Detroit Baptist Theological Seminary

31 Oct 2016

Luther’s 95 Theses

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On this day 499 years ago, a monk named Martin Luther (1483–1546) approached a church door in Wittenberg, Germany and posted a list of topics for academic debate at the local university. With this relatively innocuous act Luther started a movement that developed into the Protestant Reformation.

That list of topics which Luther posted on October 31, 1517 was formally titled Disputation on the Power and Efficacy of Indulgences, but it has become more popularly known as his 95 Theses. If you’ve never taken the time to read Luther’s 95 Theses, today would be a great day to do so. They can be read online in just a couple of minutes. They’re also included in this free Kindle collection of some of Luther’s writings. Luther wrote a lot, and much of it is very interesting and still quite relevant.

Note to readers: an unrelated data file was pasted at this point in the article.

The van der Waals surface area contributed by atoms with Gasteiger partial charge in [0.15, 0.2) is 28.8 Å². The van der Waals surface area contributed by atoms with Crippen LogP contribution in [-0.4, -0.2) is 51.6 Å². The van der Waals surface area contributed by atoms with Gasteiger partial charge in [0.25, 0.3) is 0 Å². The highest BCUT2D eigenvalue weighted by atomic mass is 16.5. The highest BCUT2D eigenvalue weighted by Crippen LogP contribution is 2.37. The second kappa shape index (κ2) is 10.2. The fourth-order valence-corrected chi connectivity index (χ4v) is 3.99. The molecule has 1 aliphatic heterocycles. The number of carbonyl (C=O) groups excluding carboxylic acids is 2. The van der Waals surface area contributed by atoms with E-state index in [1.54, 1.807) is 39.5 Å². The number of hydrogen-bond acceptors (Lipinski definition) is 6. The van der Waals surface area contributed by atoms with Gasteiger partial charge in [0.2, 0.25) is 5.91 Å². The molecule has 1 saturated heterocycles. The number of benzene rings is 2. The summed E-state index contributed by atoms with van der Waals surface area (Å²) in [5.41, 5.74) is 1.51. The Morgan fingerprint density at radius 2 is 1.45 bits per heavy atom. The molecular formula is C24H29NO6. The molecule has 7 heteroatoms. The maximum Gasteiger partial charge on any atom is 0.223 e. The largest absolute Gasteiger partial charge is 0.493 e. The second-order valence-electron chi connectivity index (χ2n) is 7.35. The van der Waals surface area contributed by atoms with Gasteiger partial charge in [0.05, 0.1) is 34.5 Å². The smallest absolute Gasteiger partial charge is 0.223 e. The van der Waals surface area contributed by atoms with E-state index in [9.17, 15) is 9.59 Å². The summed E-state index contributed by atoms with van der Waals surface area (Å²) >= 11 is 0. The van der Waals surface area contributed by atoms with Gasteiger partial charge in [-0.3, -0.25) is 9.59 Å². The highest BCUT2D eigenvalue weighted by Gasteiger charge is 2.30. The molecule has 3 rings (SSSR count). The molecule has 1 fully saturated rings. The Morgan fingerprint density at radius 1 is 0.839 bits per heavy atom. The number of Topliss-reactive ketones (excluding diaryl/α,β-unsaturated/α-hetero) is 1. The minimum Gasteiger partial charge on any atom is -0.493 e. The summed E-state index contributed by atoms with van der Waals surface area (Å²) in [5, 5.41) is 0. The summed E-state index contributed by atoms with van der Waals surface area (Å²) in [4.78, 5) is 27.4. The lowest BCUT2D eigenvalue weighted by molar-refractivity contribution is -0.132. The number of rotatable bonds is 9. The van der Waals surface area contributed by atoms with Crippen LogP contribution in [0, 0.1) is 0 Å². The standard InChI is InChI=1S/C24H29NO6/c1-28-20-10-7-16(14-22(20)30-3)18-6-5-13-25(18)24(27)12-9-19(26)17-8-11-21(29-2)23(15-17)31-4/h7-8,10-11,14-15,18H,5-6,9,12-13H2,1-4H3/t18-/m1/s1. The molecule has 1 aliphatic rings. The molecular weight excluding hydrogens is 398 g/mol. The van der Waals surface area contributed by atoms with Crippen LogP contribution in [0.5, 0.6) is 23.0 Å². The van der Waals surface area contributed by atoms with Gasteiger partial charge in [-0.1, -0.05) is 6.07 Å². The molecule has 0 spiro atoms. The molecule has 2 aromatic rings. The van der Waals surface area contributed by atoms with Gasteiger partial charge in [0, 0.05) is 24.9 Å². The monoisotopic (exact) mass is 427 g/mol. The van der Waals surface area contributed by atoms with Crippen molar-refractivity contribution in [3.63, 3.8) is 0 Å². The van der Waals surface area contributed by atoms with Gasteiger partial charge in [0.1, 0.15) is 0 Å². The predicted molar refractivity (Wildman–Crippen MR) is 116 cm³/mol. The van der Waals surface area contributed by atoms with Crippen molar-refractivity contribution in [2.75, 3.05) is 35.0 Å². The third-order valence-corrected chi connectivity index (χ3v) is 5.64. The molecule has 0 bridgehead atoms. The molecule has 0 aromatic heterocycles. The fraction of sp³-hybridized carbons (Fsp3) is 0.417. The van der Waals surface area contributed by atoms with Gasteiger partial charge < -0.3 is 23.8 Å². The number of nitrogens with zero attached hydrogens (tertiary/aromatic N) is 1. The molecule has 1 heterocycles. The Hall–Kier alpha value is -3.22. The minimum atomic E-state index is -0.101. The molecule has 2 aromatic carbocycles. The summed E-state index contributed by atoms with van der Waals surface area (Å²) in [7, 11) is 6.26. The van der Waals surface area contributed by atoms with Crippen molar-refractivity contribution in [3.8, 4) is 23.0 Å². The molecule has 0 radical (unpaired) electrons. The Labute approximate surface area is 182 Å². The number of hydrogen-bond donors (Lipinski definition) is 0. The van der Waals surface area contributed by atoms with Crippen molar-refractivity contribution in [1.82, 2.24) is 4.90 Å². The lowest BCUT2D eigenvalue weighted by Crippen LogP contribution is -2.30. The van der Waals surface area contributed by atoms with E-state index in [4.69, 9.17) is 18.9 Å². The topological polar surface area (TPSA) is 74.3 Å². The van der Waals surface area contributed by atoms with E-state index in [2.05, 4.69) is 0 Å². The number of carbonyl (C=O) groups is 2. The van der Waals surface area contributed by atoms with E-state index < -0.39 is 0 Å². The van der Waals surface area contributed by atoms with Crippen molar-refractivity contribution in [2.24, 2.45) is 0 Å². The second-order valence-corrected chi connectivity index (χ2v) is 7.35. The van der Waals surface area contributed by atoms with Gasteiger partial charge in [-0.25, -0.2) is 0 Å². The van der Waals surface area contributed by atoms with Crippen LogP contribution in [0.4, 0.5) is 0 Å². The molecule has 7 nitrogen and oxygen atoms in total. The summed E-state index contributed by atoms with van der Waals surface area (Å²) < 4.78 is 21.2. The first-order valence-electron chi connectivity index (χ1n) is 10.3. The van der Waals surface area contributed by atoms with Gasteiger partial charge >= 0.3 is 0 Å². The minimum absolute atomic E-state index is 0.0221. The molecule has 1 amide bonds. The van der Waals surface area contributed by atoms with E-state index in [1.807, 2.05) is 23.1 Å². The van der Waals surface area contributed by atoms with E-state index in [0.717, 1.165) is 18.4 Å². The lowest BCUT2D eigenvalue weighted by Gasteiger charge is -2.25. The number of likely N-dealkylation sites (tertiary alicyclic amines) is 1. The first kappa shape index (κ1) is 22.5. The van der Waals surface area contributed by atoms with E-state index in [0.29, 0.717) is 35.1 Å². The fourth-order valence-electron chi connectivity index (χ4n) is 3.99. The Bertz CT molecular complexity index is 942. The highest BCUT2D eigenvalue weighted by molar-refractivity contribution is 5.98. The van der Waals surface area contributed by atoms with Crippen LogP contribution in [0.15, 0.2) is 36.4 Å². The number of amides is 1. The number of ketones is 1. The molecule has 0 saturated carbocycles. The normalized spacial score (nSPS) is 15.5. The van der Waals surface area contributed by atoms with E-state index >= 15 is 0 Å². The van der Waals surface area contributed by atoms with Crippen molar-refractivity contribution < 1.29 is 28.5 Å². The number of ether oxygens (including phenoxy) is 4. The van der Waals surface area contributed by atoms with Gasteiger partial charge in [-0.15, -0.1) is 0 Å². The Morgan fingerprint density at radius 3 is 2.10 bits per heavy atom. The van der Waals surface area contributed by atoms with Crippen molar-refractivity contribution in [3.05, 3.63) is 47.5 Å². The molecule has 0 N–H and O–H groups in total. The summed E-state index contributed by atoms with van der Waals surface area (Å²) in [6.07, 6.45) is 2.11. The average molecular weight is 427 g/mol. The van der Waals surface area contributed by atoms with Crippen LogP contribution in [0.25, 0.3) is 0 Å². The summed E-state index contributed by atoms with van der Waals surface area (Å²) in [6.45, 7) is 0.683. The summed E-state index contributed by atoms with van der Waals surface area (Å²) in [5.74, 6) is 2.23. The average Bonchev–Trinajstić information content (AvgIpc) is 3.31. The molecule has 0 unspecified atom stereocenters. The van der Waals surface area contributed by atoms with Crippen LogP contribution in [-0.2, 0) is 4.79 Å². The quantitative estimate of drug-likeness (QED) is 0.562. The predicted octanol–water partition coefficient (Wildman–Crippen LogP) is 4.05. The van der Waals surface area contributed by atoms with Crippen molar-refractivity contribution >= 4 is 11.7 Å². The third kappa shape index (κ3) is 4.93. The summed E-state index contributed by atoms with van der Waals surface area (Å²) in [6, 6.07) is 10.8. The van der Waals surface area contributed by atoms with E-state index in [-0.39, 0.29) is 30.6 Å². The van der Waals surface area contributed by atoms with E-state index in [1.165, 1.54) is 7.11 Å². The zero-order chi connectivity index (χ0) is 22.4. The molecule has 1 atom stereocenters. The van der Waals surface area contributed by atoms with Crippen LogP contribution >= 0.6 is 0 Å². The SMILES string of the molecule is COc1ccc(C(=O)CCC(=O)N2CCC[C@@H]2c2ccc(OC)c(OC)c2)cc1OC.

So this evening, go ahead and hand out some candy to kids dressed-up as super heroes, but also consider taking a few minutes to remember a brave German monk who dared to point out that righteousness can’t be bought or sold but rather is received by faith in Christ alone.

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